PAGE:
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John Bascom - Creator of Science of Mind - progenitor of New Thought

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Serving New Thought is pleased to present

John Bascom's

Science of Mind

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Introduction - Intellect - Mental Science's Divisions - Intellect's Divisions and Perceptions - The Understanding - The Reason - The Dynamics of the Intellect - Physical Feelings - Intellectual Feelings - Spiritual Feelings - Dynamics of Feelings - The Will - The Nervous System - Nervous System of Man - Executive Volition - Primary Volition, or Choice - Dynamics of the Will and the Mind - The Relations of the Systems Here Offered to Prevalent Forms of Philosophy - Index - Contents -


separation and reunion, by things or events new or unexpected, by wit and by humor; and those of the second order are desires. There are obscure feelings of comfort which attend on the habitual in action, and of discomfort which arise from the interruption of habits. There is a large mass of less obscure feelings of satisfaction and discomfort which are connected with the presence or absence of friends. Wonder is a more purely intellectual feeling, and is awakened by things new in our experience. Surprise is a yet stronger feeling elicited by that which contradicts our expectations. Both indicate the wakefulness of the intellect to a change of data. Wit is the joining of ideas apt to our purpose by an unexpected relation; humor is the joining of things or images apt to our purpose by an unexpected relation. Things are in this definition opposed to ideas in the former definition, but include persons. The unexpected relation of the first definition refers to some secondary or remote connection as opposed to the philosophical connections of thought; in the 4 second definition, it indicates an unaccustomed, and incongruous link. Though the feelings that accompany wit and humor are of an intellectual order, they may be easily united, as in ridicule, to personal feelings. All of this order of feelings turn on the familiar and unfamiliar. In habit both mind and body are involved; in associations, the emotions and the thoughts; while in wonder, surprise, wit and humor, the thoughts are deeply concerned.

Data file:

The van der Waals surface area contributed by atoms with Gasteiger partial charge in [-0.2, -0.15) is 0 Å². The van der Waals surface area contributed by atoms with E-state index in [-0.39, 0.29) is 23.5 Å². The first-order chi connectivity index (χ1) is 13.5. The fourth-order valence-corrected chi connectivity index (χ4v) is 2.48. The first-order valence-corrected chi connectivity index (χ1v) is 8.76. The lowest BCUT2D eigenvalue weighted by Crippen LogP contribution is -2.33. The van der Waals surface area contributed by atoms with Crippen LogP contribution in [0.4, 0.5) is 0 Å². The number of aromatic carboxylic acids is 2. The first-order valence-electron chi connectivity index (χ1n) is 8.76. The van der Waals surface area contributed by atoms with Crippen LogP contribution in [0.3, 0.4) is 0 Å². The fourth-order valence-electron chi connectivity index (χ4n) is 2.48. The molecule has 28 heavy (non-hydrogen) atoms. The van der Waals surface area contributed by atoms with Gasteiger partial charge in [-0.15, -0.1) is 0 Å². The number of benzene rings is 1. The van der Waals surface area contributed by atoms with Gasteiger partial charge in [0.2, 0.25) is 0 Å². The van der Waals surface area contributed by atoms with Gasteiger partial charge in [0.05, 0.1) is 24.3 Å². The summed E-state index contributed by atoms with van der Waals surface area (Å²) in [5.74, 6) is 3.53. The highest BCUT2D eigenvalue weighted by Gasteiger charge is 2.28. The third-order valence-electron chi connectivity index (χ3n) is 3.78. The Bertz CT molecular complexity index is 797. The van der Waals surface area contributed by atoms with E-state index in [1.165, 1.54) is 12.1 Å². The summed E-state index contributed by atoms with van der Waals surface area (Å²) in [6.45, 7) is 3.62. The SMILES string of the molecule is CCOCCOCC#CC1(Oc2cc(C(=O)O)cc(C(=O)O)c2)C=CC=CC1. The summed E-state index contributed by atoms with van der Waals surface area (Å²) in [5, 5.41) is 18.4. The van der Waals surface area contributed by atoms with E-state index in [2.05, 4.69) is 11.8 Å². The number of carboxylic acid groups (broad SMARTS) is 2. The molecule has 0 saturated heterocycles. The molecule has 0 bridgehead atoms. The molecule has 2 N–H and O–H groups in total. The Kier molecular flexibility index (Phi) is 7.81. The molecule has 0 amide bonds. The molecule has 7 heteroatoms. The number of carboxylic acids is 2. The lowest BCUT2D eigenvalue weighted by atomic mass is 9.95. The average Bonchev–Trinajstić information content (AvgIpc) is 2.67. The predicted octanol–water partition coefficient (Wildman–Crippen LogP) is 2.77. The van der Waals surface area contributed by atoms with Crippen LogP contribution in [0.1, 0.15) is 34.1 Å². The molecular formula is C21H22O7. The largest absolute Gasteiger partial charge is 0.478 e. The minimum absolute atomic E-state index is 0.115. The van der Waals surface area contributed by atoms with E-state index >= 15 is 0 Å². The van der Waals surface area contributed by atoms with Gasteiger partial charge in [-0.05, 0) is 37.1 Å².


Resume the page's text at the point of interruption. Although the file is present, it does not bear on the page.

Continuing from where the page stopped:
The second more intense order is composed of the desires. These may be termed the appetites of the mind, as they express its appetencies, its longings, its objects of pursuit. They have been usually spoken of as directly native feelings. Herein there seems to be some confusion of ideas. If they were direct, unreasoning impulses, they could not fall into the second general class of feelings, to wit: those

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